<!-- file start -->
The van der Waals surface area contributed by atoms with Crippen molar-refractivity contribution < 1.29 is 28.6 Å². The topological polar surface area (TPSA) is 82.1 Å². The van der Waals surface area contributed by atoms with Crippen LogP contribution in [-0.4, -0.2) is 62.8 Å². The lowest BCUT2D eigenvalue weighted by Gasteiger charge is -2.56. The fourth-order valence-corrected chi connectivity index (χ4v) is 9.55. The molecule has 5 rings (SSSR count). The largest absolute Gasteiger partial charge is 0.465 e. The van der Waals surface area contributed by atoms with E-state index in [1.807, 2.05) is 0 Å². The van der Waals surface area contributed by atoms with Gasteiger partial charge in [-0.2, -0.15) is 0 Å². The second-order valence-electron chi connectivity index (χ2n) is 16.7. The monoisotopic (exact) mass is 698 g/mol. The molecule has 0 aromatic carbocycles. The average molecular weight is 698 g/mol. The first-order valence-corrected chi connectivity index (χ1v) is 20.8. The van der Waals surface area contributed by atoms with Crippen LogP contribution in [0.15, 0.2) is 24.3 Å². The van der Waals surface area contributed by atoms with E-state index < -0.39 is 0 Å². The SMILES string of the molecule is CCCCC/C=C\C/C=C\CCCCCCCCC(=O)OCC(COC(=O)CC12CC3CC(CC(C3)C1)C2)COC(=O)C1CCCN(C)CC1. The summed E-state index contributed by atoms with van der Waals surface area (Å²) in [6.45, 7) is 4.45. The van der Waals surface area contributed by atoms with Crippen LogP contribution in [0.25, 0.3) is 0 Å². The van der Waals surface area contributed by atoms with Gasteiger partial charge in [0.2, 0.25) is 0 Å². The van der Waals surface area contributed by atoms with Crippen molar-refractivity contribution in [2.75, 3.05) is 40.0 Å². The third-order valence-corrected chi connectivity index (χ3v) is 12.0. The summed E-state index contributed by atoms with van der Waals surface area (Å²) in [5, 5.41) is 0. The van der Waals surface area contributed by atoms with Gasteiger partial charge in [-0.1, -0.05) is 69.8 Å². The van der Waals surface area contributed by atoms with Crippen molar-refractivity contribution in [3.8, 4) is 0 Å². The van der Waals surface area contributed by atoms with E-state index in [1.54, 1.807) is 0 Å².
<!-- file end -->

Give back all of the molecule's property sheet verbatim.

The van der Waals surface area contributed by atoms with Crippen molar-refractivity contribution < 1.29 is 28.6 Å². The topological polar surface area (TPSA) is 82.1 Å². The van der Waals surface area contributed by atoms with Crippen LogP contribution in [-0.4, -0.2) is 62.8 Å². The lowest BCUT2D eigenvalue weighted by Gasteiger charge is -2.56. The fourth-order valence-corrected chi connectivity index (χ4v) is 9.55. The molecule has 5 rings (SSSR count). The largest absolute Gasteiger partial charge is 0.465 e. The van der Waals surface area contributed by atoms with E-state index in [1.807, 2.05) is 0 Å². The van der Waals surface area contributed by atoms with Gasteiger partial charge in [-0.2, -0.15) is 0 Å². The second-order valence-electron chi connectivity index (χ2n) is 16.7. The monoisotopic (exact) mass is 698 g/mol. The molecule has 0 aromatic carbocycles. The average molecular weight is 698 g/mol. The first-order valence-corrected chi connectivity index (χ1v) is 20.8. The van der Waals surface area contributed by atoms with Crippen LogP contribution in [0.15, 0.2) is 24.3 Å². The van der Waals surface area contributed by atoms with E-state index < -0.39 is 0 Å². The SMILES string of the molecule is CCCCC/C=C\C/C=C\CCCCCCCCC(=O)OCC(COC(=O)CC12CC3CC(CC(C3)C1)C2)COC(=O)C1CCCN(C)CC1. The summed E-state index contributed by atoms with van der Waals surface area (Å²) in [6.45, 7) is 4.45. The van der Waals surface area contributed by atoms with Crippen LogP contribution in [0.25, 0.3) is 0 Å². The van der Waals surface area contributed by atoms with Gasteiger partial charge in [0.2, 0.25) is 0 Å². The van der Waals surface area contributed by atoms with Crippen molar-refractivity contribution in [2.75, 3.05) is 40.0 Å². The third-order valence-corrected chi connectivity index (χ3v) is 12.0. The summed E-state index contributed by atoms with van der Waals surface area (Å²) in [5, 5.41) is 0. The van der Waals surface area contributed by atoms with Gasteiger partial charge in [-0.1, -0.05) is 69.8 Å². The van der Waals surface area contributed by atoms with Crippen molar-refractivity contribution in [3.8, 4) is 0 Å². The van der Waals surface area contributed by atoms with E-state index in [1.54, 1.807) is 0 Å².